View Full Version : 2D animation - acting exercise
06-09-2010, 11:38 AM
Hello, this is an acting exercise I just finished for the end of 1st year in animation studies. It contains no dialog, as we havn't got to that yet, and drawing are very simple. Still, I hope there is enough there to make it interesting to watch, and I would be happy to hear what you think about it, what is good and what is bad, etc.
06-18-2010, 03:23 PM
When her head moves the hair also seems to overcompensate. Secondary action is all about dragging objects through space. The object should be dragging behind the head (I usually try to do it on at least a 2 frame delay, 3 if possible) but, what it should not be doing is moving of its own accord. Look at it. Look at it as a flat shape on the page for a moment. Go against all of your drawing instincts and just let go of the 3d form for just this one motion.
what do you see?
the hair bundle MOVES DOWN!? why would it do that? why would it do that when the rest of the head is moving up.
lets look at it as a three dimensional space again.... Whats going on with the hair.
Thats not squash and stretch.
Squash and stretch relies on the objects keeping the same amount of volume. The hair is changing in volume grossly during this little swish.
Let me say: people will endlessly forgive you for losing volume on more squishy characters.
This character however isn't a super forgiving design in that respect.
Actually while I am on it.
This character doesn't have very much appeal. If you are animating in 2d, why are you animating what looks like a disfigured 3d armature?
Its proportions look harrowing to keep track of, but it on the other hand doesn't look that great. You could have easily come up with something more animator friendly, that looked great. Especially with the sort of...rabbit theme. Bunnies are good fun to animate and they have big squishy bodies.
the secondary motion again! same problem, but this time its happening in 3d space. You are overcompensating on the loin cloth. It should
a) try to remain in the same space it used to. When having it flap around always have it (at least initialy, while the body that is dragging it is still... dragging it) pointing towards its old position. On about a 2-3 frame delay until it can totally settle.
right now it is moving like crazy on that rotation.
This would almost be ok if it weren't for how little it moves in the rest of the animation.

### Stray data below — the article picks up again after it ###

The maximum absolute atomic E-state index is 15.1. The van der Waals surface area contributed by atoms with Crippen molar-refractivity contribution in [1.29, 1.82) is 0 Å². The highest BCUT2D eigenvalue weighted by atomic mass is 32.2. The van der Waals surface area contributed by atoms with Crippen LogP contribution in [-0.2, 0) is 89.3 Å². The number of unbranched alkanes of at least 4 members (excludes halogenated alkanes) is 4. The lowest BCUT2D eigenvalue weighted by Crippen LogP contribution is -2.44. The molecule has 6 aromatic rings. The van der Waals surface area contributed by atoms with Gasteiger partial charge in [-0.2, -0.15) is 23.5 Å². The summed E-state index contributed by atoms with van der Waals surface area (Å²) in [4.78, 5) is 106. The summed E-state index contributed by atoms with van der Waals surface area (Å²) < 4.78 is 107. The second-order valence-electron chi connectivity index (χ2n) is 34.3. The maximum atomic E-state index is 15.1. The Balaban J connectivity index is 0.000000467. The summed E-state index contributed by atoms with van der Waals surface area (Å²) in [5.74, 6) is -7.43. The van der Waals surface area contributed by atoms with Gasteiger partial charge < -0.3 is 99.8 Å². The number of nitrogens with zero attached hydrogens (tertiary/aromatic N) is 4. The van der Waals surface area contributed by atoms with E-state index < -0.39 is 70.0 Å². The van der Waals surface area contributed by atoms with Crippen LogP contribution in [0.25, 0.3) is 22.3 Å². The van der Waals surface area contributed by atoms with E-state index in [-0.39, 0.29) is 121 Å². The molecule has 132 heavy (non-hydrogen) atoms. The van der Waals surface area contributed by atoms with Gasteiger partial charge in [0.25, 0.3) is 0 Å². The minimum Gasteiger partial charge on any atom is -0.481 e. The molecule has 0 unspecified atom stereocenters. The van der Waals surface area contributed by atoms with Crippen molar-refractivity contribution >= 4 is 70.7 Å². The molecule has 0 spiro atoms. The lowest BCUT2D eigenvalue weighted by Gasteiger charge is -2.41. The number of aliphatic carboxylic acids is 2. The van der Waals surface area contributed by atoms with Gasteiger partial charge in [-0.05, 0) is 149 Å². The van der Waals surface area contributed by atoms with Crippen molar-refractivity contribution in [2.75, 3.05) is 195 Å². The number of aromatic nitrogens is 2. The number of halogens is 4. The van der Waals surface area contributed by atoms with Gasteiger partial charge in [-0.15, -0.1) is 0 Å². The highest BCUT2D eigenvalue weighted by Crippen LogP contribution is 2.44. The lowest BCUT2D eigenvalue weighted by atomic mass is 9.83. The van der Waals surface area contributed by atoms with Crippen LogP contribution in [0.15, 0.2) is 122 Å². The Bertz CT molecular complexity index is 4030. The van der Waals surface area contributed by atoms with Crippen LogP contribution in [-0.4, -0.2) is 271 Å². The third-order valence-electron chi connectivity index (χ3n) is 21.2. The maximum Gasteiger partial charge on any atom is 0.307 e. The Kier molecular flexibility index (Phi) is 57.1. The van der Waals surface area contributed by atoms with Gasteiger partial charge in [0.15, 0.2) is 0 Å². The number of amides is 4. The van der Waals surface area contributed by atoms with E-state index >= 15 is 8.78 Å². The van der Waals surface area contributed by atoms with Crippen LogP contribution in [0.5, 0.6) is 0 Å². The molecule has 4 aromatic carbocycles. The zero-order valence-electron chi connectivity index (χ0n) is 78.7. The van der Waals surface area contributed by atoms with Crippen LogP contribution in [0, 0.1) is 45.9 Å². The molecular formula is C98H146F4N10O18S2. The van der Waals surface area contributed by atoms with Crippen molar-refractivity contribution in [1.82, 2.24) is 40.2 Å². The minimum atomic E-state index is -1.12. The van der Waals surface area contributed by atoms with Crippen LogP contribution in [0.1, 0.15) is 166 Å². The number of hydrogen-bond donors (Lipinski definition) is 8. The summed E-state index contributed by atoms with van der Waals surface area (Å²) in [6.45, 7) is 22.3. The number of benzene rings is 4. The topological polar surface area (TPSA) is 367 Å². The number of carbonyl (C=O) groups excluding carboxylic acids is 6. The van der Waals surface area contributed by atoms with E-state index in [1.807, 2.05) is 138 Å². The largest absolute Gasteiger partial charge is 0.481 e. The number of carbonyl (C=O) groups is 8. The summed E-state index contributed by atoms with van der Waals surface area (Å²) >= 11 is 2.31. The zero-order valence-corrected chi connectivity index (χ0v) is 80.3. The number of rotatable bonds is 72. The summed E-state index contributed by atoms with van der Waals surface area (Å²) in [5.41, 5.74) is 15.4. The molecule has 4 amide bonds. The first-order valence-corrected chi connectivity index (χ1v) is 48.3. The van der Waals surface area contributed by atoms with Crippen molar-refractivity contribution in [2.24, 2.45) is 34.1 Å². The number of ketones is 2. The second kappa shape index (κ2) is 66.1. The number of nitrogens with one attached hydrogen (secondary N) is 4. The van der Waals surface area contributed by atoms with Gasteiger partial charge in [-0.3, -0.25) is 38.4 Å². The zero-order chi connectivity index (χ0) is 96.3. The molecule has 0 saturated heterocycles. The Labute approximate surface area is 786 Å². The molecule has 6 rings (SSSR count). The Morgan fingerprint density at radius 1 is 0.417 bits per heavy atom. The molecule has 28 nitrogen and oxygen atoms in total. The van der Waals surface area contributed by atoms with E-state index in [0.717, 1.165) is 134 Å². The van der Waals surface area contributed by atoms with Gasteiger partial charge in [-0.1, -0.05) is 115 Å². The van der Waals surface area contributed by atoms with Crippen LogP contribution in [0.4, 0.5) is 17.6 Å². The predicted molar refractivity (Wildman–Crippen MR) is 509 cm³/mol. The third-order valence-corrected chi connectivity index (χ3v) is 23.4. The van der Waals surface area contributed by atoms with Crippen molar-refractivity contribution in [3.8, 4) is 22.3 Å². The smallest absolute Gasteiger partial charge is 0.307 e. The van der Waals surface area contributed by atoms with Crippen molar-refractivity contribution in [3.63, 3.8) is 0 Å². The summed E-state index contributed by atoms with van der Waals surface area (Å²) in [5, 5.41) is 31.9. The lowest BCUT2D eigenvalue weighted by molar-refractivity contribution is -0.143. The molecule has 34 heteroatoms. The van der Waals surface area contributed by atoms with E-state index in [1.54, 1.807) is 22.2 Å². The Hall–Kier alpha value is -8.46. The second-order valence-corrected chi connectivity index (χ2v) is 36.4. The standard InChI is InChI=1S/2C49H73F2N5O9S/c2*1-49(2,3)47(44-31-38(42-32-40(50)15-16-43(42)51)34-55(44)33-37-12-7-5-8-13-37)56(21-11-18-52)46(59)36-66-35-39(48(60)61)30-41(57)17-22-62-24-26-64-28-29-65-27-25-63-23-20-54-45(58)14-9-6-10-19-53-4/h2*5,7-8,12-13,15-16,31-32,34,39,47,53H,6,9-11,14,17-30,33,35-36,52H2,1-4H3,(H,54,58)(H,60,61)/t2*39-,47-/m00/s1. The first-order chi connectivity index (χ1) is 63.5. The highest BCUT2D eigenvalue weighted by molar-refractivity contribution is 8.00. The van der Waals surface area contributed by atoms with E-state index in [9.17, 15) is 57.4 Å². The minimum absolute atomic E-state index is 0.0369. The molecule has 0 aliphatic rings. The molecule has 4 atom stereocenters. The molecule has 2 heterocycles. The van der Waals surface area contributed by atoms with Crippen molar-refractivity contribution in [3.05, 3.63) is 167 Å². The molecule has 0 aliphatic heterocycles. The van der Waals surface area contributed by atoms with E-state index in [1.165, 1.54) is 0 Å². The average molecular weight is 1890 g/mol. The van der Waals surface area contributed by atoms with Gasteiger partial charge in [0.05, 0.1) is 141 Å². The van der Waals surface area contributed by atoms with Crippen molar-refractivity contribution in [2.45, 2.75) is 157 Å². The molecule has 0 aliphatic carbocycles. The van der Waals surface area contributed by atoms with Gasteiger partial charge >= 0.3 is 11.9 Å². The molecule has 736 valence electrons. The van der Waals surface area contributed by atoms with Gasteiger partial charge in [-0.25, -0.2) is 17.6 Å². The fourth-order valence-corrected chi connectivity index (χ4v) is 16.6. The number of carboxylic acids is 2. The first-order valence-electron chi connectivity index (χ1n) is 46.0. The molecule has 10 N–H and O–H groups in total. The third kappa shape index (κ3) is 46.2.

now onto the kind of overarching problems in the primary motion.
Your spacing is erratic. This is something that you can only really get good at with time.
In regards to spacing.
Lets say you are drawing inbetweens.
C on an ease in should be (AT MOST) as far from B as B is to A
and so on moving forward in the alphabet.
The opposite is obviously true of ease outs.
Let me say though, that if frame C is as far from B as A is to B then it will still look jittery if the distance between C and D is considerably smaller.
You want to do what it sounds like you should do.
anyways, you also have a good problem
Too many frames.
This is a good sign. It means you aren't lazy. But just because you aren't lazy, don't flex nuts so hard that motions look like they are in slo-mo.
Probably move to 3d as soon as possible. ;)
and REALLY work on your drawing.
06-18-2010, 03:27 PM
just looked at your portfolio. Nevermind about the drawing thing.
I mean we always need practice obviously but your illustrations look solid enough to be an animator.
06-18-2010, 05:10 PM
Well, thank you for your time and advice.
I cannot agree with you about the drawings, though. I chose this character not because it is appealing or non-appealing, but because it is simple to animate and turn around. At least for me. I concentrated on the movement, and animation, and not on the drawings, and that was my decision. This is an exercise. I guess in a year or two, Ill be able to draw fast and good just enough to incorporate it to my animation. But for now, these boxy stick figures allow me to animate without struggling with the drawing. And I really didn't invent this idea.
06-18-2010, 11:40 PM
it doesn't have to look bad in order to be easy to animate.
The geometric shapes don't look great. Next time around, maybe you could think about trying something a little more cuddly.
in my experience length of limbs almost invariably=increased difficulty animating.
No idea why. Might have to do with keeping track of proportions?
anyways, next time maybe you could try a more compact character with more volume?
These are often very rewarding, as they require less effort and give you more time to grapple with animation. Plus they are usually a much easier sell (lots of appeal)
Or you could keep animating geometric shapes.
06-18-2010, 11:40 PM
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